Supply chain optimisation is not just a matter of IT or complex algorithms, says Malcolm Wheatley, it relies on understanding demand and capacity, and bringing about change
A t the Carlisle plant of United Biscuits, an experiment is underway. Aided by The Manufacturing Institute, a single production line is being planned in a different manner. The goal? Bringing an end to the disruption caused by the notorious ‘bullwhip’ effect, where small changes in end customer demand become amplified as they travel down the supply chain, from MRP-based forecasting process to MRPbased forecasting process.
Inventory levels have been reduced by 15 per cent between September 2007 and early February 2008 – which is short of the targeted 24 per cent reduction, but still declining. In addition, explains Peter Scott, head of manufacturing change at the plant, the performance of the line had improved, too: as anticipated, the new planning method was seeing less disruption and fewer changeovers caused by breaking into the schedule in order to manufacture rush orders.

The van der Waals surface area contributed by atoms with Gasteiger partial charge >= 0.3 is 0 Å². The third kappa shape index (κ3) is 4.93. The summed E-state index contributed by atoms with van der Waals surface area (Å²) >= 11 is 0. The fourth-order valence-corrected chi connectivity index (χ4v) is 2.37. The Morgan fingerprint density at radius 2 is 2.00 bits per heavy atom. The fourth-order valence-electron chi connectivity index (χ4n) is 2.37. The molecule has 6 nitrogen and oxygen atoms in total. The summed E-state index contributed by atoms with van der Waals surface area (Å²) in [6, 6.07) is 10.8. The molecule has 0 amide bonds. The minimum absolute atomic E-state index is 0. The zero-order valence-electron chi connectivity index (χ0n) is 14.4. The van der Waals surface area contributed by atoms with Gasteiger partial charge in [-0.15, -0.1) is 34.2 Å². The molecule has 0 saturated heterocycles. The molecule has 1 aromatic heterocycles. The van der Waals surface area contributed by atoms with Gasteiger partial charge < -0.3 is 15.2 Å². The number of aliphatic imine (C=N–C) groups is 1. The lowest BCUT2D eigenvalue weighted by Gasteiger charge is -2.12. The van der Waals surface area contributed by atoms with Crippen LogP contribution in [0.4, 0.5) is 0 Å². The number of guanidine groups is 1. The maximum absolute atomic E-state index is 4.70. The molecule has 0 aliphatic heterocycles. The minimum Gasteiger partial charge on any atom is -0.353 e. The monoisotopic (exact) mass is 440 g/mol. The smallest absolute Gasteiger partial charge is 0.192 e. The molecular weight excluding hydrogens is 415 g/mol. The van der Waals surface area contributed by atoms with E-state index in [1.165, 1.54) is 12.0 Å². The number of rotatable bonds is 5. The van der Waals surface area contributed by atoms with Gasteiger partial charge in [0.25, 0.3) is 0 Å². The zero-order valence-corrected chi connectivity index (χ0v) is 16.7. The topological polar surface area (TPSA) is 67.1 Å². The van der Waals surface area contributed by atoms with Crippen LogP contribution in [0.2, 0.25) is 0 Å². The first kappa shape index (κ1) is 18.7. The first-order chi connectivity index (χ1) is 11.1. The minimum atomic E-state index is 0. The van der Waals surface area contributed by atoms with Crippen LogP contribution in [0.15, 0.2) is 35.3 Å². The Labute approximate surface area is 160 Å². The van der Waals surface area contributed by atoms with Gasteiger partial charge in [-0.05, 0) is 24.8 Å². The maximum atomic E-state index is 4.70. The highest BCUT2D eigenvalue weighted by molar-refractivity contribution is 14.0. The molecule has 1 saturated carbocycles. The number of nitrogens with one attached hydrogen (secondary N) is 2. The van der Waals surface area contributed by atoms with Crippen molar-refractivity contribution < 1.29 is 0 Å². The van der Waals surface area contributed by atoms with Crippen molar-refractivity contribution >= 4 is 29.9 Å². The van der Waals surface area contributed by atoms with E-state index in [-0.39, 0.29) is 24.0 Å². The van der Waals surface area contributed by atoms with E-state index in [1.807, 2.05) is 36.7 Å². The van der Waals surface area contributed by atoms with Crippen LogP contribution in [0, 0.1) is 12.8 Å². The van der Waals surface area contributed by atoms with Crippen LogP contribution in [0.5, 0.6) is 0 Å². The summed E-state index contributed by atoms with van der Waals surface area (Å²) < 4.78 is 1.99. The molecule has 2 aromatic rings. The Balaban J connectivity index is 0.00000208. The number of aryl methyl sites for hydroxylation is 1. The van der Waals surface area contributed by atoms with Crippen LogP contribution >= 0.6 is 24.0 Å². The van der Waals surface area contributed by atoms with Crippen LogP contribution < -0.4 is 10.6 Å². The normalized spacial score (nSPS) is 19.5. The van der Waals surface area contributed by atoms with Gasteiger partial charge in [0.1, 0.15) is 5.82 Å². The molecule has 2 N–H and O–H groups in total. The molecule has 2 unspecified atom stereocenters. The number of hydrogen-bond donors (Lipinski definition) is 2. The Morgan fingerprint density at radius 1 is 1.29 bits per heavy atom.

From an operational perspective, the benefit is twofold. “Productivity has improved, which lowers costs, and the additional capacity that has resulted has generated extra output that we’re able to sell,” says Scott. Translated right across the plant – one of the company’s largest, with over a thousand employees – the gains would be significant. Over the company’s other 10 plants, even more so.